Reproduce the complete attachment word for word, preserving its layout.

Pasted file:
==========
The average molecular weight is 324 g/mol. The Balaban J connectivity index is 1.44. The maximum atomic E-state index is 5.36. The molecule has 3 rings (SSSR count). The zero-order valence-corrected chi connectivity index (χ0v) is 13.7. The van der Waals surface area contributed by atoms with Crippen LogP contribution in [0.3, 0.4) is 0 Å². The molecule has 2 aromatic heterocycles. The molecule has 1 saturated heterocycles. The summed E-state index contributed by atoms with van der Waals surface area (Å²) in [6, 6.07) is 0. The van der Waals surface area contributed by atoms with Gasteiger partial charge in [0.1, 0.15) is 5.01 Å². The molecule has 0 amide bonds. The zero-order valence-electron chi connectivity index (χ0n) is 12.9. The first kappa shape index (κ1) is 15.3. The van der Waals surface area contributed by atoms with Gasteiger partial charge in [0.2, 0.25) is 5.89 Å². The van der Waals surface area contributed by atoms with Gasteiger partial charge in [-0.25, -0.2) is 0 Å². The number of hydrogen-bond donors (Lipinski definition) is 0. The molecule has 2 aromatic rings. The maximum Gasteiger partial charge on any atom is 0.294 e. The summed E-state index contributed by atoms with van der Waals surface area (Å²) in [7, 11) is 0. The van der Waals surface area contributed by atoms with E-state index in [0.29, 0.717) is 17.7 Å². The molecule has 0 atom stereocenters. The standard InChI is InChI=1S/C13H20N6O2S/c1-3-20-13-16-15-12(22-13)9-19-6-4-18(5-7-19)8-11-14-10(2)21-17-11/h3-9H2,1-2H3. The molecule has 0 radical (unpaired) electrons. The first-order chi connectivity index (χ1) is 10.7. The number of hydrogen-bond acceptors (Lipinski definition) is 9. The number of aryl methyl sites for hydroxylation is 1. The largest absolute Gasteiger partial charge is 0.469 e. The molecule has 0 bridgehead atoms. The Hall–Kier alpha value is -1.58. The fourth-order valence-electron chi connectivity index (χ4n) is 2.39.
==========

The average molecular weight is 324 g/mol. The Balaban J connectivity index is 1.44. The maximum atomic E-state index is 5.36. The molecule has 3 rings (SSSR count). The zero-order valence-corrected chi connectivity index (χ0v) is 13.7. The van der Waals surface area contributed by atoms with Crippen LogP contribution in [0.3, 0.4) is 0 Å². The molecule has 2 aromatic heterocycles. The molecule has 1 saturated heterocycles. The summed E-state index contributed by atoms with van der Waals surface area (Å²) in [6, 6.07) is 0. The van der Waals surface area contributed by atoms with Gasteiger partial charge in [0.1, 0.15) is 5.01 Å². The molecule has 0 amide bonds. The zero-order valence-electron chi connectivity index (χ0n) is 12.9. The first kappa shape index (κ1) is 15.3. The van der Waals surface area contributed by atoms with Gasteiger partial charge in [0.2, 0.25) is 5.89 Å². The van der Waals surface area contributed by atoms with Gasteiger partial charge in [-0.25, -0.2) is 0 Å². The number of hydrogen-bond donors (Lipinski definition) is 0. The molecule has 2 aromatic rings. The maximum Gasteiger partial charge on any atom is 0.294 e. The summed E-state index contributed by atoms with van der Waals surface area (Å²) in [7, 11) is 0. The van der Waals surface area contributed by atoms with E-state index in [0.29, 0.717) is 17.7 Å². The molecule has 0 atom stereocenters. The standard InChI is InChI=1S/C13H20N6O2S/c1-3-20-13-16-15-12(22-13)9-19-6-4-18(5-7-19)8-11-14-10(2)21-17-11/h3-9H2,1-2H3. The molecule has 0 radical (unpaired) electrons. The first-order chi connectivity index (χ1) is 10.7. The number of hydrogen-bond acceptors (Lipinski definition) is 9. The number of aryl methyl sites for hydroxylation is 1. The largest absolute Gasteiger partial charge is 0.469 e. The molecule has 0 bridgehead atoms. The Hall–Kier alpha value is -1.58. The fourth-order valence-electron chi connectivity index (χ4n) is 2.39.